But he makes the point that Australians need to have a long-overdue conversation about what we want in terms of defence and national security.

So far, so good.

But I would go further and say that what we need is a complete overhaul of the way that national security policies and defence decisions have been conceived and framed in the first place. There has not been in this country a broad-ranging input from those outside the usual corridors of power about “first-order” questions: about what threats really exist “out there,” about what Australia’s national security interests and values should be or how we deliver security while still protecting individual freedoms and avoiding undue government secrecy.

Governments probably do need to retain some level of discretion when it comes to providing national security. But over the past two decades, the formulation of defence and security policies has become increasingly secretive, elite-driven and dissonant with what many Australians want.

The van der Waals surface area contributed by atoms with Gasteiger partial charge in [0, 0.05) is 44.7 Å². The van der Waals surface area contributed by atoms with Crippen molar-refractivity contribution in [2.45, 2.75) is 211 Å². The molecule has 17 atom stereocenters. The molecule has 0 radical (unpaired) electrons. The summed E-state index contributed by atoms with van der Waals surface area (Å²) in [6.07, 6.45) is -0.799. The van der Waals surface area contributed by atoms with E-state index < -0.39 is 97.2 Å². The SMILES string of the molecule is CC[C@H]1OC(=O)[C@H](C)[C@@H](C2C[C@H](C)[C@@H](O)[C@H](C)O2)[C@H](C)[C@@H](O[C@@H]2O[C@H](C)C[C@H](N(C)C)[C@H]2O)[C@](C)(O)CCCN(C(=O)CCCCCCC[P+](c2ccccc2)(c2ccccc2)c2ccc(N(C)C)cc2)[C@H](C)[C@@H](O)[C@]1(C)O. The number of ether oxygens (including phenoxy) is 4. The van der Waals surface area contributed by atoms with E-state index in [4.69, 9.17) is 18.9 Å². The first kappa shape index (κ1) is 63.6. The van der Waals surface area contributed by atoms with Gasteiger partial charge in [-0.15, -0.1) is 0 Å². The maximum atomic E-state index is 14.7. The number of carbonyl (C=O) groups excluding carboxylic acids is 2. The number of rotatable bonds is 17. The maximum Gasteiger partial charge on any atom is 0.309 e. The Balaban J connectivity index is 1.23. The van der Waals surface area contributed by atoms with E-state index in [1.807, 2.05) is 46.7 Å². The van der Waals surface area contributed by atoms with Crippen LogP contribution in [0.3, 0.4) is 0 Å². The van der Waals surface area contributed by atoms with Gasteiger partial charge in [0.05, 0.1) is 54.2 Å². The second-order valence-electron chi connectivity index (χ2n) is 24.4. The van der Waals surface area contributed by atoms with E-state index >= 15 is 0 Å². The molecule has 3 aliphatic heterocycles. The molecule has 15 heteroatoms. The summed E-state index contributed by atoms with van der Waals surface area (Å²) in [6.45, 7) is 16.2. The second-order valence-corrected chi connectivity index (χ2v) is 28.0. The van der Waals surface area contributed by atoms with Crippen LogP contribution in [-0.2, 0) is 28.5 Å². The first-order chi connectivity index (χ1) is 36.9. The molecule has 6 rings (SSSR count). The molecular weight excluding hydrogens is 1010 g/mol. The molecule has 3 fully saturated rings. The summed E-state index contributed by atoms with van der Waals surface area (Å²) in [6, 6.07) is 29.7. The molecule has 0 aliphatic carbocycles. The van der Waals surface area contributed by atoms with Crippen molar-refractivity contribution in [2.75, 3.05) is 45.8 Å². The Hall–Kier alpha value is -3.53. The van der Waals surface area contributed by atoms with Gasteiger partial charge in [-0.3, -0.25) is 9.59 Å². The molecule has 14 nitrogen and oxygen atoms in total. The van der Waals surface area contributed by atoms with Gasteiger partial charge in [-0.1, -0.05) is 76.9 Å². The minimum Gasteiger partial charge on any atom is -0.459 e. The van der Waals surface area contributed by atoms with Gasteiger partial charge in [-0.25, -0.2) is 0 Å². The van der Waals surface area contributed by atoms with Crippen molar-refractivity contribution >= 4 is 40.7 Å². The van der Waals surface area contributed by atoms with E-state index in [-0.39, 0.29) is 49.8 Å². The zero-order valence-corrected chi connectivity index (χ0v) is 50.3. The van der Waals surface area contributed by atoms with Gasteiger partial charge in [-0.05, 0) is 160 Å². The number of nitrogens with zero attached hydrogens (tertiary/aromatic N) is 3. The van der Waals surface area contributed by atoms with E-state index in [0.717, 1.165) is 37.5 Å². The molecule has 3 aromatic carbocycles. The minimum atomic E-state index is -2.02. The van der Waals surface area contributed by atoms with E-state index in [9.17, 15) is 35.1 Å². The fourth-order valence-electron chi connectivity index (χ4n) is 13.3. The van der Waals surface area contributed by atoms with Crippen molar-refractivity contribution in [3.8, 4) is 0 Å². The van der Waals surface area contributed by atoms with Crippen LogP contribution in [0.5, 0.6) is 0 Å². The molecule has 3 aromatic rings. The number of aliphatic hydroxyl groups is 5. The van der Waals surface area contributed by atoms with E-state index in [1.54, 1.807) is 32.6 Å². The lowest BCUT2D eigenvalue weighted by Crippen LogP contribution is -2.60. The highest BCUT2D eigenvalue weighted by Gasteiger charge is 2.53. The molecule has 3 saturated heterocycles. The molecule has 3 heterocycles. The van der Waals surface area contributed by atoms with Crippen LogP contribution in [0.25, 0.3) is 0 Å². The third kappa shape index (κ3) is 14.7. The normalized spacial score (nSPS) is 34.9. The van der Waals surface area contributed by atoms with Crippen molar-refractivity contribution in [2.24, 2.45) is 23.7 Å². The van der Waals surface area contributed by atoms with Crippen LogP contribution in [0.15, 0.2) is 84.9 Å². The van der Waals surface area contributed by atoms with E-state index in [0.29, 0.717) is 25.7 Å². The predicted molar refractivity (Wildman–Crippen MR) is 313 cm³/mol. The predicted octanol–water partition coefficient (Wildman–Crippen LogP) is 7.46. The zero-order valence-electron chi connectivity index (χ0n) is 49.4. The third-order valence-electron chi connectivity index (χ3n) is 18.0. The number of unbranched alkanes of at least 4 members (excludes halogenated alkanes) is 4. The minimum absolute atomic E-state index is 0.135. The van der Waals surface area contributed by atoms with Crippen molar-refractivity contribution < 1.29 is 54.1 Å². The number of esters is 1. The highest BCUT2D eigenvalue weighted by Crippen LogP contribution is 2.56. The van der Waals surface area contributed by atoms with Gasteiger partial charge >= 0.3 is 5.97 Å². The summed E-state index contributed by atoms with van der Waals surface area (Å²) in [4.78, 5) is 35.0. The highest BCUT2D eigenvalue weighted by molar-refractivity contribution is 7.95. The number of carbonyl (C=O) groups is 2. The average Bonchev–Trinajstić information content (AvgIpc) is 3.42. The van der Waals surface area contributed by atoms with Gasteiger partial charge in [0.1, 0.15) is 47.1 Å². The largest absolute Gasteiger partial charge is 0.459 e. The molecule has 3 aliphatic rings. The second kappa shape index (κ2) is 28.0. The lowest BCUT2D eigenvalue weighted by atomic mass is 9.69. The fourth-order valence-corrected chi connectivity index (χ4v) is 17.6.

I suspect that even if our government was to commit to broader public engagement on these issues, any proposal which differs radically from the given orthodoxy would not be taken seriously.

A quick examination of the recent defence expert panels suggests to me that nothing other than a — somewhat privileged, invariably white and predominantly male — “groupthink” prevails. Marigold Black’s exploration of the army as “an institution inclined to living in its own myth” can, I suggest, be extended to the broader national security and defence establishment.